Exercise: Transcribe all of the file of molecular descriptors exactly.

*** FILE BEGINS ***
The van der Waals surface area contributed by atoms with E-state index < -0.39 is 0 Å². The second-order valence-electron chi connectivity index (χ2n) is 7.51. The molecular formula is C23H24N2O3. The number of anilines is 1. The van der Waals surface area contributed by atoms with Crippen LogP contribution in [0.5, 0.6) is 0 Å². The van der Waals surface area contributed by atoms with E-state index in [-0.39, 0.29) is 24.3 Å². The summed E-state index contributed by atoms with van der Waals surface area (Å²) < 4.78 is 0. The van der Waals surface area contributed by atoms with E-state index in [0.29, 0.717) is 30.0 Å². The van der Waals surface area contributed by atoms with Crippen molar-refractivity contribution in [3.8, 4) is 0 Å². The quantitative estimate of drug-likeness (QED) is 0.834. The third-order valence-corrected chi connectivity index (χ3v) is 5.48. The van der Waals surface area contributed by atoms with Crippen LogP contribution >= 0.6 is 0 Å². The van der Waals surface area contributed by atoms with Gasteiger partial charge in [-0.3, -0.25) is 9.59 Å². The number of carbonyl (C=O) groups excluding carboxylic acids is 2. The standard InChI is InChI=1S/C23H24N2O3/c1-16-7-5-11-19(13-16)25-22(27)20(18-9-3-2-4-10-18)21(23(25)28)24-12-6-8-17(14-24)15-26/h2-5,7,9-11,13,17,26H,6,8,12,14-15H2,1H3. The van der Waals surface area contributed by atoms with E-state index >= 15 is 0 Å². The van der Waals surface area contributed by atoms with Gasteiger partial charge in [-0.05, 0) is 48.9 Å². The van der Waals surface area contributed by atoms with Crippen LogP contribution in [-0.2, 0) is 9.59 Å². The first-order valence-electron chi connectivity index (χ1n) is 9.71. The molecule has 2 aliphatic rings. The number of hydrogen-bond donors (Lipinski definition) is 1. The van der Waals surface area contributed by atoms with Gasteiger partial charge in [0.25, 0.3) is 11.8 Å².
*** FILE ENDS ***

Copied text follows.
The van der Waals surface area contributed by atoms with E-state index < -0.39 is 0 Å². The second-order valence-electron chi connectivity index (χ2n) is 7.51. The molecular formula is C23H24N2O3. The number of anilines is 1. The van der Waals surface area contributed by atoms with Crippen LogP contribution in [0.5, 0.6) is 0 Å². The van der Waals surface area contributed by atoms with E-state index in [-0.39, 0.29) is 24.3 Å². The summed E-state index contributed by atoms with van der Waals surface area (Å²) < 4.78 is 0. The van der Waals surface area contributed by atoms with E-state index in [0.29, 0.717) is 30.0 Å². The van der Waals surface area contributed by atoms with Crippen molar-refractivity contribution in [3.8, 4) is 0 Å². The quantitative estimate of drug-likeness (QED) is 0.834. The third-order valence-corrected chi connectivity index (χ3v) is 5.48. The van der Waals surface area contributed by atoms with Crippen LogP contribution >= 0.6 is 0 Å². The van der Waals surface area contributed by atoms with Gasteiger partial charge in [-0.3, -0.25) is 9.59 Å². The number of carbonyl (C=O) groups excluding carboxylic acids is 2. The standard InChI is InChI=1S/C23H24N2O3/c1-16-7-5-11-19(13-16)25-22(27)20(18-9-3-2-4-10-18)21(23(25)28)24-12-6-8-17(14-24)15-26/h2-5,7,9-11,13,17,26H,6,8,12,14-15H2,1H3. The van der Waals surface area contributed by atoms with E-state index >= 15 is 0 Å². The van der Waals surface area contributed by atoms with Gasteiger partial charge in [-0.05, 0) is 48.9 Å². The van der Waals surface area contributed by atoms with Crippen LogP contribution in [-0.2, 0) is 9.59 Å². The first-order valence-electron chi connectivity index (χ1n) is 9.71. The molecule has 2 aliphatic rings. The number of hydrogen-bond donors (Lipinski definition) is 1. The van der Waals surface area contributed by atoms with Gasteiger partial charge in [0.25, 0.3) is 11.8 Å².